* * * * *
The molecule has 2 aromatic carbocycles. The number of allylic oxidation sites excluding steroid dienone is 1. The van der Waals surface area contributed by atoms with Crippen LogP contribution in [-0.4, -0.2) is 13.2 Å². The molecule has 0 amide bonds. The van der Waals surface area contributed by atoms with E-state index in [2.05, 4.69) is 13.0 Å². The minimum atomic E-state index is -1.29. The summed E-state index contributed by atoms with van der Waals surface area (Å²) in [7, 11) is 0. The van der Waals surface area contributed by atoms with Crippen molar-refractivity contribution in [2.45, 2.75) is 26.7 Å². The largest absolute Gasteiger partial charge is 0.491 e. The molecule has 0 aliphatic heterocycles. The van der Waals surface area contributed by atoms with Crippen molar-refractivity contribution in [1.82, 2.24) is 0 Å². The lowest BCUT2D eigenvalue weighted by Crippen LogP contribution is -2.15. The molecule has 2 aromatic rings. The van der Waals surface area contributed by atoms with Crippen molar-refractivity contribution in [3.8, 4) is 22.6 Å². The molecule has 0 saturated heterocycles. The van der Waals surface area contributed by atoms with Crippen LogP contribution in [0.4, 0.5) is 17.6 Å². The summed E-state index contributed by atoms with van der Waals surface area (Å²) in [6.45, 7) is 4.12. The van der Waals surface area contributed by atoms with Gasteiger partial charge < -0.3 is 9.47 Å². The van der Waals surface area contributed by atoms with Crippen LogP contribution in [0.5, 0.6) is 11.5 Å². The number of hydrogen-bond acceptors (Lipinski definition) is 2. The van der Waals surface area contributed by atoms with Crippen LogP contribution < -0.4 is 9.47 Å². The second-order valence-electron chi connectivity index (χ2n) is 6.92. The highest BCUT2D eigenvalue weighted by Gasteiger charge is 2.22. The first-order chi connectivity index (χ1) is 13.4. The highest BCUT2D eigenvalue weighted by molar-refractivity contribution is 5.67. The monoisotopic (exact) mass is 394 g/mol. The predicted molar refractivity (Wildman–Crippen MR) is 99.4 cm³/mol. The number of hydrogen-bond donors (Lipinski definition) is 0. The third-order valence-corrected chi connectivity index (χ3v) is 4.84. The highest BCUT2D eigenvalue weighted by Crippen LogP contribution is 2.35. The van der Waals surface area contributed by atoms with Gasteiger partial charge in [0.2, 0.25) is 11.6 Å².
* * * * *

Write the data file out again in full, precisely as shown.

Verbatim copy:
The molecule has 2 aromatic carbocycles. The number of allylic oxidation sites excluding steroid dienone is 1. The van der Waals surface area contributed by atoms with Crippen LogP contribution in [-0.4, -0.2) is 13.2 Å². The molecule has 0 amide bonds. The van der Waals surface area contributed by atoms with E-state index in [2.05, 4.69) is 13.0 Å². The minimum atomic E-state index is -1.29. The summed E-state index contributed by atoms with van der Waals surface area (Å²) in [7, 11) is 0. The van der Waals surface area contributed by atoms with Crippen molar-refractivity contribution in [2.45, 2.75) is 26.7 Å². The largest absolute Gasteiger partial charge is 0.491 e. The molecule has 0 aliphatic heterocycles. The van der Waals surface area contributed by atoms with Crippen molar-refractivity contribution in [1.82, 2.24) is 0 Å². The lowest BCUT2D eigenvalue weighted by Crippen LogP contribution is -2.15. The molecule has 2 aromatic rings. The van der Waals surface area contributed by atoms with Crippen molar-refractivity contribution in [3.8, 4) is 22.6 Å². The molecule has 0 saturated heterocycles. The van der Waals surface area contributed by atoms with Crippen LogP contribution in [0.4, 0.5) is 17.6 Å². The summed E-state index contributed by atoms with van der Waals surface area (Å²) in [6.45, 7) is 4.12. The van der Waals surface area contributed by atoms with Gasteiger partial charge < -0.3 is 9.47 Å². The van der Waals surface area contributed by atoms with Crippen LogP contribution in [0.5, 0.6) is 11.5 Å². The number of hydrogen-bond acceptors (Lipinski definition) is 2. The van der Waals surface area contributed by atoms with Crippen LogP contribution < -0.4 is 9.47 Å². The second-order valence-electron chi connectivity index (χ2n) is 6.92. The highest BCUT2D eigenvalue weighted by Gasteiger charge is 2.22. The first-order chi connectivity index (χ1) is 13.4. The highest BCUT2D eigenvalue weighted by molar-refractivity contribution is 5.67. The monoisotopic (exact) mass is 394 g/mol. The predicted molar refractivity (Wildman–Crippen MR) is 99.4 cm³/mol. The number of hydrogen-bond donors (Lipinski definition) is 0. The third-order valence-corrected chi connectivity index (χ3v) is 4.84. The highest BCUT2D eigenvalue weighted by Crippen LogP contribution is 2.35. The van der Waals surface area contributed by atoms with Gasteiger partial charge in [0.2, 0.25) is 11.6 Å².